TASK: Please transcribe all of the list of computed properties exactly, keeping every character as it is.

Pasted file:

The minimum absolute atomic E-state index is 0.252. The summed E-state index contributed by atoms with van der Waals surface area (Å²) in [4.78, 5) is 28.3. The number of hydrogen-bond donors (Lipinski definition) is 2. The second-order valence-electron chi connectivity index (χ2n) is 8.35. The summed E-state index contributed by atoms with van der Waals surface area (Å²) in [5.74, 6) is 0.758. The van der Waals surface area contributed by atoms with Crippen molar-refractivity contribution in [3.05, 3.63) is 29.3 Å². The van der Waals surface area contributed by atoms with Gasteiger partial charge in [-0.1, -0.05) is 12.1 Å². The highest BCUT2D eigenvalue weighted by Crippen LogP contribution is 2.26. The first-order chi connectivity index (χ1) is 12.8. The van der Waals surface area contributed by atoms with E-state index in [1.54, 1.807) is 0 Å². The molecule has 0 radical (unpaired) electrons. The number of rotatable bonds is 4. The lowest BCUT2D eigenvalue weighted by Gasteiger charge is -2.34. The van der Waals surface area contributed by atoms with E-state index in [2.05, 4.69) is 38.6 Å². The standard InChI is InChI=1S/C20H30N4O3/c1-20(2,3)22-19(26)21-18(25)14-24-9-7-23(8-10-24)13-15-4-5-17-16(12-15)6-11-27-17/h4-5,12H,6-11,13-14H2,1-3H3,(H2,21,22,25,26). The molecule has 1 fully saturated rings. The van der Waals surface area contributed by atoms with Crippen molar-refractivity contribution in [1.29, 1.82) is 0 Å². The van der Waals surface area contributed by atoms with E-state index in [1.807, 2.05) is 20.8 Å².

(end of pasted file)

The minimum absolute atomic E-state index is 0.252. The summed E-state index contributed by atoms with van der Waals surface area (Å²) in [4.78, 5) is 28.3. The number of hydrogen-bond donors (Lipinski definition) is 2. The second-order valence-electron chi connectivity index (χ2n) is 8.35. The summed E-state index contributed by atoms with van der Waals surface area (Å²) in [5.74, 6) is 0.758. The van der Waals surface area contributed by atoms with Crippen molar-refractivity contribution in [3.05, 3.63) is 29.3 Å². The van der Waals surface area contributed by atoms with Gasteiger partial charge in [-0.1, -0.05) is 12.1 Å². The highest BCUT2D eigenvalue weighted by Crippen LogP contribution is 2.26. The first-order chi connectivity index (χ1) is 12.8. The van der Waals surface area contributed by atoms with E-state index in [1.54, 1.807) is 0 Å². The molecule has 0 radical (unpaired) electrons. The number of rotatable bonds is 4. The lowest BCUT2D eigenvalue weighted by Gasteiger charge is -2.34. The van der Waals surface area contributed by atoms with E-state index in [2.05, 4.69) is 38.6 Å². The standard InChI is InChI=1S/C20H30N4O3/c1-20(2,3)22-19(26)21-18(25)14-24-9-7-23(8-10-24)13-15-4-5-17-16(12-15)6-11-27-17/h4-5,12H,6-11,13-14H2,1-3H3,(H2,21,22,25,26). The molecule has 1 fully saturated rings. The van der Waals surface area contributed by atoms with Crippen molar-refractivity contribution in [1.29, 1.82) is 0 Å². The van der Waals surface area contributed by atoms with E-state index in [1.807, 2.05) is 20.8 Å².